I’m sure if I had been tested when I was younger, I would have been diagnosed with both dyslexia and also attention deficit disorder. I always had trouble reading and paying attention. More than the average boy, I think. It’s still a problem. But not a huge one.
Because reading was such a challenge for me, I’ve spent a fair amount of time teaching myself how to become a better and faster reader. A major influence was How to Read a Book by Mortimer Adler. I read it years ago – the original version, published in 1940. And just last week, I spotted it on my bookshelf and decided to read it again. I was curious to see if it was as eye-opening as I remember it being.
Well… some of what Adler had to say does seem a bit dated now. But the core message is still true and useful.
If you don’t know who Mortimer Adler was, you should get acquainted. He was a philosopher and educator that wrote some of the most helpful books I have ever read on several topics. (10 Philosophical Mistakesis probably my favorite.)
Adler argued that the educational system of his day (mid 20thcentury) had failed to teach students the art of reading. Being poor readers, they were poor learners. Being poor learners, they were less likely to be successful in life.
To become a good reader, Adler argued, you must first understand that there are many ways of reading. Reading poetry is very different from reading a novel. And reading a history book is very different from reading a self-help book – for example, a book on the art of reading.
If you are reading a novel, you should give yourself permission to read it any way you like. You can skim it or read it word for word. You can speed-read it or read it slowly out loud. Reading fiction is about enjoyment and (in some cases) broadening the imagination. It’s not about learning per se. If learning is your aim, non-fiction is usually a better tool.
Adler’s interest was in non-fiction. Specifically, how to improve both the efficiency of reading it and the capacity to learn from it.
His method was based on years of observation and experimentation and common sense. Like Aristotle, his philosophical hero, Adler’s advice on reading, as on other topics, is eminently sensible.
To become a proficient reader of non-fiction writing, he says, you must approach the text in three stages and approach each stage differently.
Stage 1. Structural Reading
Before reading the first paragraph of chapter one, take a careful look at the book from a structural perspective. Look at its size and its layout. Read the cover copy and the text on the back and inside flaps. Look at the title page and the table of contents, the title chapters and the index. If it has a preface or postscript, read that.
In this stage, you are figuring out what the book is trying to do. You are basically inspecting it to answer several questions: Is it trying to teach you how to do something? Is it trying to persuade you of a theory or give you a perspective on the world? What arguments is it seeking to make?
Stage 2. Interpretive Reading
The second stage is where you dive into the book, looking for the answers to those questions.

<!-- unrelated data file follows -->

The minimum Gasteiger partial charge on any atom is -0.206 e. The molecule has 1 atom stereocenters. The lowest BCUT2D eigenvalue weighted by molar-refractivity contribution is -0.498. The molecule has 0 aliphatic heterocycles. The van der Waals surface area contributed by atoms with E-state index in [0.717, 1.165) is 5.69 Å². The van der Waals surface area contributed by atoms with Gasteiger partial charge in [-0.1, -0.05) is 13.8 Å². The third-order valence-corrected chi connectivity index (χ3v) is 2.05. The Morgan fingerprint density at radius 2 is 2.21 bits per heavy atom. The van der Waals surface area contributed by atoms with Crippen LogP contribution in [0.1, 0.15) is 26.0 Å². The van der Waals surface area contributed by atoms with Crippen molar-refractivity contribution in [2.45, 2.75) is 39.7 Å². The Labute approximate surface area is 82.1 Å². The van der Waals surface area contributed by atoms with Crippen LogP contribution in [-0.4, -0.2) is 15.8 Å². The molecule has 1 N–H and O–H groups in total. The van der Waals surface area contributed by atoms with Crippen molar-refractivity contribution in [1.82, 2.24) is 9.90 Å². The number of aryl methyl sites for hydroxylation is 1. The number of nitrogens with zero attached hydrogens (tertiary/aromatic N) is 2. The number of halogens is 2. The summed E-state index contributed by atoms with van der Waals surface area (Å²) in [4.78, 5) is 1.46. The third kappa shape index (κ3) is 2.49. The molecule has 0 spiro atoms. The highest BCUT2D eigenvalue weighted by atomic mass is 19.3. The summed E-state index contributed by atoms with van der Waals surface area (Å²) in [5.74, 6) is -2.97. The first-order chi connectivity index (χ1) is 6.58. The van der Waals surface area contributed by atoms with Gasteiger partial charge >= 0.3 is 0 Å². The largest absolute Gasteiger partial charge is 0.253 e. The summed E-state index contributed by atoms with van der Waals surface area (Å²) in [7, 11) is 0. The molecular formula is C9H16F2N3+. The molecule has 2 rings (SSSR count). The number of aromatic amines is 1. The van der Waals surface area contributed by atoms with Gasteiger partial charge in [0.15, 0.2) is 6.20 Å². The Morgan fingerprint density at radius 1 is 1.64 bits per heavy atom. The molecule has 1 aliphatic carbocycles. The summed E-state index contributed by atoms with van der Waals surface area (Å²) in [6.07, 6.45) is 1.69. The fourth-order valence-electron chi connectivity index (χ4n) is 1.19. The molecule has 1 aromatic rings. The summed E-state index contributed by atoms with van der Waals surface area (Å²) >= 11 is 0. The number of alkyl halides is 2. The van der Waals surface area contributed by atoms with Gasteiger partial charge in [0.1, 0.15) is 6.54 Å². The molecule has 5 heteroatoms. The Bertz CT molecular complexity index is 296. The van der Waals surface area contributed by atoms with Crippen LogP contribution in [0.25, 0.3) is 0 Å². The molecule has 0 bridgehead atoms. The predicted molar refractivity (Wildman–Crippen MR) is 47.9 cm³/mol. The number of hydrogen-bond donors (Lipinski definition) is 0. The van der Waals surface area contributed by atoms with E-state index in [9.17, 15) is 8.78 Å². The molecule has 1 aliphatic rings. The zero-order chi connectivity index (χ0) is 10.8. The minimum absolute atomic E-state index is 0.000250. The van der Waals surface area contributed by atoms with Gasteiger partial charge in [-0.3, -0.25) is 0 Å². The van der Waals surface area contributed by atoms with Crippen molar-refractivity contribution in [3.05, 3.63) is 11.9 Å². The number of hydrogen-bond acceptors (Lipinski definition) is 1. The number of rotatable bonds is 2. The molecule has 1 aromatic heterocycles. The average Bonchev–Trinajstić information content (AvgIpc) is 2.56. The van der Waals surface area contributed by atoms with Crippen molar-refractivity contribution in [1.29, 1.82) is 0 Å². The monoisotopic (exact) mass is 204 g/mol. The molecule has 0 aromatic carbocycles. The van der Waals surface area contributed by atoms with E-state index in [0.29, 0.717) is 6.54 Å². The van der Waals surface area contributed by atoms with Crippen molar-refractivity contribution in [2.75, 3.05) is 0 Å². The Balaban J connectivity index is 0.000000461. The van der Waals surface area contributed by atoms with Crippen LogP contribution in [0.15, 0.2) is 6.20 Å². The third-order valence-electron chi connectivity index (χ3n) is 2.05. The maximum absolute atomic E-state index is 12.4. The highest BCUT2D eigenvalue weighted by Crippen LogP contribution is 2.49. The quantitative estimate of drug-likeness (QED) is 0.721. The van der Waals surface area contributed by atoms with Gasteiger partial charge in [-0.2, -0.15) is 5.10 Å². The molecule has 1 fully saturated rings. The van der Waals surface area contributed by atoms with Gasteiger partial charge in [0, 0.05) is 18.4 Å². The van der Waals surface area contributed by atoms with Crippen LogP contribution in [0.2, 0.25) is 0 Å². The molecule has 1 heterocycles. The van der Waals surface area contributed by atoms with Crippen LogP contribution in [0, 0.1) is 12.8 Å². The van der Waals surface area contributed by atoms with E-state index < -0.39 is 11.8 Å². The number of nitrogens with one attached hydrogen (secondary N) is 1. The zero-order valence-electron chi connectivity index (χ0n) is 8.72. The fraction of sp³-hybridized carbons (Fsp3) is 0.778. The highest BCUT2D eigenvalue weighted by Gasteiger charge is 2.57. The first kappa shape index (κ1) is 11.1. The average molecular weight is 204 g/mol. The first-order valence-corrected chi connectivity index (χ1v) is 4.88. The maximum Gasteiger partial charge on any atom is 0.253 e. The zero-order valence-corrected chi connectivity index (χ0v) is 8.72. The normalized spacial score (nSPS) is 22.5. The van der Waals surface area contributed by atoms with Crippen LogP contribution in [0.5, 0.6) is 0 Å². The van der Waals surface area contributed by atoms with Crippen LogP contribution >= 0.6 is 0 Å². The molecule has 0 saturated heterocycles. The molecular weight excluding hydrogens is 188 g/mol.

How you read the book – in terms of whether you read it quickly or slowly, making notes, or even skimming – doesn’t matter. What matters is that you come to understand the author’s ideas and opinions. If, for example, the book is a biography, you read not only to understand key facts about the subject’s life, but the author’s view of him. His strengths and weaknesses. His struggles. His place in history, etc.
Stage 3. Critical Reading
The third stage is the process of evaluating the author’s ideas and arguments.
Go through the book again, reminding yourself of what the author was trying to do. Ask yourself if you agree with his view of the subject matter. His research, his logic, and his propositions. What are his core ideas? Did he present them well? If so, how? If not, how?
Making Sense of All This on a Personal Level
I’ve written other essays on the importance of reading and on my particular method for reading non-fiction. Now, having just re-read Adler’s How to Read a Book, I realize that this is where much of my method must have come from.
Here’s what I do…
I read the preface of the book (if there is one) word for word, since the preface often lays out the core argument. Then I read the first paragraph of every chapter and the first line of every paragraph. I read more only when I feel compelled to. Either because I need a better understanding of one of the bits I just read or because it has drawn me in.
Think of the process this way:
Reading non-fiction is for self-improvement, so do not feel compelled to read a non-fiction book cover to cover, word for word. Identify what it is that you seek to learn from the book and read it with that specific objective in mind.
Remind yourself that you can’t possibly remember every detail. Studies show that most people forget more than 90% of what they’ve read within a matter of weeks, if not days. So don’t even try. Narrow your focus to a half-dozen or (as I do) to a single big and worthy idea. Delve into that. Understand it deeply. Form your own opinion of it.
And then move on to the next book.
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